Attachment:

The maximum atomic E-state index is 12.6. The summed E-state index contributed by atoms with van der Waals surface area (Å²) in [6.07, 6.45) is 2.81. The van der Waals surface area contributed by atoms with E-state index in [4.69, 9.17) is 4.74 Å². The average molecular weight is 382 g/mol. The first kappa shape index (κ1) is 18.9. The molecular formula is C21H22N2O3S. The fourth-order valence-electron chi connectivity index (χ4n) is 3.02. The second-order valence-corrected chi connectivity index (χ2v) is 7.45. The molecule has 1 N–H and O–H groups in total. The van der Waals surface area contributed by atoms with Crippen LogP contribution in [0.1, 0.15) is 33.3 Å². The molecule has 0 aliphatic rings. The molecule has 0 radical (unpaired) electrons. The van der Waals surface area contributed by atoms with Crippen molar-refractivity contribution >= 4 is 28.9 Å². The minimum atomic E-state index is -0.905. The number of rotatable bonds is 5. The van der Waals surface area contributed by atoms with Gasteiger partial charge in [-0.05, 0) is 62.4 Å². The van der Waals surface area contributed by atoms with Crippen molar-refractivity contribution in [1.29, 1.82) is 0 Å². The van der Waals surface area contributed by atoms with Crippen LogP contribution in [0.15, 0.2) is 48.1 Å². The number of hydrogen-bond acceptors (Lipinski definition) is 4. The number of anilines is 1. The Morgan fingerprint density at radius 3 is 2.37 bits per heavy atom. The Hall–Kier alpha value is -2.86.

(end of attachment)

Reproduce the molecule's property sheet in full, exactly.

The maximum atomic E-state index is 12.6. The summed E-state index contributed by atoms with van der Waals surface area (Å²) in [6.07, 6.45) is 2.81. The van der Waals surface area contributed by atoms with E-state index in [4.69, 9.17) is 4.74 Å². The average molecular weight is 382 g/mol. The first kappa shape index (κ1) is 18.9. The molecular formula is C21H22N2O3S. The fourth-order valence-electron chi connectivity index (χ4n) is 3.02. The second-order valence-corrected chi connectivity index (χ2v) is 7.45. The molecule has 1 N–H and O–H groups in total. The van der Waals surface area contributed by atoms with Crippen LogP contribution in [0.1, 0.15) is 33.3 Å². The molecule has 0 aliphatic rings. The molecule has 0 radical (unpaired) electrons. The van der Waals surface area contributed by atoms with Crippen molar-refractivity contribution >= 4 is 28.9 Å². The minimum atomic E-state index is -0.905. The number of rotatable bonds is 5. The van der Waals surface area contributed by atoms with Gasteiger partial charge in [-0.05, 0) is 62.4 Å². The van der Waals surface area contributed by atoms with Crippen molar-refractivity contribution in [1.29, 1.82) is 0 Å². The van der Waals surface area contributed by atoms with Crippen LogP contribution in [0.15, 0.2) is 48.1 Å². The number of hydrogen-bond acceptors (Lipinski definition) is 4. The number of anilines is 1. The Morgan fingerprint density at radius 3 is 2.37 bits per heavy atom. The Hall–Kier alpha value is -2.86.